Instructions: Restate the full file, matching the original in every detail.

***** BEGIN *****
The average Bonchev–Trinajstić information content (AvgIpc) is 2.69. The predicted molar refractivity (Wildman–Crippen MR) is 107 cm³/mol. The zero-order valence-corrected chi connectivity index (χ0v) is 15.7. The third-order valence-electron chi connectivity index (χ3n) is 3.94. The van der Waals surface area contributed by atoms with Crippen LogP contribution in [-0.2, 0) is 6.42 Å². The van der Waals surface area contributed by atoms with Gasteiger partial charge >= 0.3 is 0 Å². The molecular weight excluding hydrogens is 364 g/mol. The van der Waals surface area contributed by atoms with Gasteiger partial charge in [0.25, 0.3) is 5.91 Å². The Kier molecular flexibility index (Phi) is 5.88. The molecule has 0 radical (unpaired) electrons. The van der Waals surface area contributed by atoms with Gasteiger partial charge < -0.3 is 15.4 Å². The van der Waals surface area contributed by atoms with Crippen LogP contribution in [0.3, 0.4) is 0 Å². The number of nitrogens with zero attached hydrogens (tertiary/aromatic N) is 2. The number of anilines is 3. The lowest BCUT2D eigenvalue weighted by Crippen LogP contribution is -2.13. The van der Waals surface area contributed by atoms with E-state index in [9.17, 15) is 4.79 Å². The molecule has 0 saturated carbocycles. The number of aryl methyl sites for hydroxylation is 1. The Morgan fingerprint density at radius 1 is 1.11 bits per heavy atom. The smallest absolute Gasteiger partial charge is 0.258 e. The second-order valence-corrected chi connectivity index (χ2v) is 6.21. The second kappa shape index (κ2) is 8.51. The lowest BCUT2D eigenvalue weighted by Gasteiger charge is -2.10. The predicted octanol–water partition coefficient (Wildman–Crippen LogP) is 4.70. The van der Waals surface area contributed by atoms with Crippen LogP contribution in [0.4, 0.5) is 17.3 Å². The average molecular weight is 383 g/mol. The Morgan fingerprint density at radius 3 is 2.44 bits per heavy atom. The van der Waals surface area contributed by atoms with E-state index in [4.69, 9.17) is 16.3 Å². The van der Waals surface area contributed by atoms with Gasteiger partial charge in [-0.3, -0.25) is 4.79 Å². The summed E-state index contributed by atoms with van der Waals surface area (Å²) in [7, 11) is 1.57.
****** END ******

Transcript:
The average Bonchev–Trinajstić information content (AvgIpc) is 2.69. The predicted molar refractivity (Wildman–Crippen MR) is 107 cm³/mol. The zero-order valence-corrected chi connectivity index (χ0v) is 15.7. The third-order valence-electron chi connectivity index (χ3n) is 3.94. The van der Waals surface area contributed by atoms with Crippen LogP contribution in [-0.2, 0) is 6.42 Å². The van der Waals surface area contributed by atoms with Gasteiger partial charge >= 0.3 is 0 Å². The molecular weight excluding hydrogens is 364 g/mol. The van der Waals surface area contributed by atoms with Gasteiger partial charge in [0.25, 0.3) is 5.91 Å². The Kier molecular flexibility index (Phi) is 5.88. The molecule has 0 radical (unpaired) electrons. The van der Waals surface area contributed by atoms with Gasteiger partial charge < -0.3 is 15.4 Å². The van der Waals surface area contributed by atoms with Crippen LogP contribution in [0.3, 0.4) is 0 Å². The number of nitrogens with zero attached hydrogens (tertiary/aromatic N) is 2. The number of anilines is 3. The lowest BCUT2D eigenvalue weighted by Crippen LogP contribution is -2.13. The van der Waals surface area contributed by atoms with E-state index in [9.17, 15) is 4.79 Å². The molecule has 0 saturated carbocycles. The number of aryl methyl sites for hydroxylation is 1. The Morgan fingerprint density at radius 1 is 1.11 bits per heavy atom. The smallest absolute Gasteiger partial charge is 0.258 e. The second-order valence-corrected chi connectivity index (χ2v) is 6.21. The second kappa shape index (κ2) is 8.51. The lowest BCUT2D eigenvalue weighted by Gasteiger charge is -2.10. The predicted octanol–water partition coefficient (Wildman–Crippen LogP) is 4.70. The van der Waals surface area contributed by atoms with Crippen LogP contribution in [0.4, 0.5) is 17.3 Å². The average molecular weight is 383 g/mol. The Morgan fingerprint density at radius 3 is 2.44 bits per heavy atom. The van der Waals surface area contributed by atoms with E-state index in [4.69, 9.17) is 16.3 Å². The van der Waals surface area contributed by atoms with Gasteiger partial charge in [-0.3, -0.25) is 4.79 Å². The summed E-state index contributed by atoms with van der Waals surface area (Å²) in [7, 11) is 1.57.